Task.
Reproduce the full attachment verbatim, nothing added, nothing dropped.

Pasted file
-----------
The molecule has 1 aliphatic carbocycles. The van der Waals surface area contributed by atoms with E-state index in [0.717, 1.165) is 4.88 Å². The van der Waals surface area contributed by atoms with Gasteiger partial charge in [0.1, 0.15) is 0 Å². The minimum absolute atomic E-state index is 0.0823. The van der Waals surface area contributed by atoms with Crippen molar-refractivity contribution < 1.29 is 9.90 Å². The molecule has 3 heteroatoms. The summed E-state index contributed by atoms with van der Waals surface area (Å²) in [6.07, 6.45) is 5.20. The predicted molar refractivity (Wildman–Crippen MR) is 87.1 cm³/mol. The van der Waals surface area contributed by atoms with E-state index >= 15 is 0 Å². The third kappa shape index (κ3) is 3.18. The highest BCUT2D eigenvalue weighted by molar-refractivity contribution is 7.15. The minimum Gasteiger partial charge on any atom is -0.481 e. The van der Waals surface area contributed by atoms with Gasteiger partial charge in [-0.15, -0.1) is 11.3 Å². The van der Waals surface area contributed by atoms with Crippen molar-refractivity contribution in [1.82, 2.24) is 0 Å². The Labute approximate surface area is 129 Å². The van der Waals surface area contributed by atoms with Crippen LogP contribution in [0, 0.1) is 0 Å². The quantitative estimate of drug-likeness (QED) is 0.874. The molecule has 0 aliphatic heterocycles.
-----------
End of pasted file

The molecule has 1 aliphatic carbocycles. The van der Waals surface area contributed by atoms with E-state index in [0.717, 1.165) is 4.88 Å². The van der Waals surface area contributed by atoms with Gasteiger partial charge in [0.1, 0.15) is 0 Å². The minimum absolute atomic E-state index is 0.0823. The van der Waals surface area contributed by atoms with Crippen molar-refractivity contribution < 1.29 is 9.90 Å². The molecule has 3 heteroatoms. The summed E-state index contributed by atoms with van der Waals surface area (Å²) in [6.07, 6.45) is 5.20. The predicted molar refractivity (Wildman–Crippen MR) is 87.1 cm³/mol. The van der Waals surface area contributed by atoms with E-state index >= 15 is 0 Å². The third kappa shape index (κ3) is 3.18. The highest BCUT2D eigenvalue weighted by molar-refractivity contribution is 7.15. The minimum Gasteiger partial charge on any atom is -0.481 e. The van der Waals surface area contributed by atoms with Gasteiger partial charge in [-0.15, -0.1) is 11.3 Å². The van der Waals surface area contributed by atoms with Crippen molar-refractivity contribution in [1.82, 2.24) is 0 Å². The Labute approximate surface area is 129 Å². The van der Waals surface area contributed by atoms with Crippen LogP contribution in [0, 0.1) is 0 Å². The quantitative estimate of drug-likeness (QED) is 0.874. The molecule has 0 aliphatic heterocycles.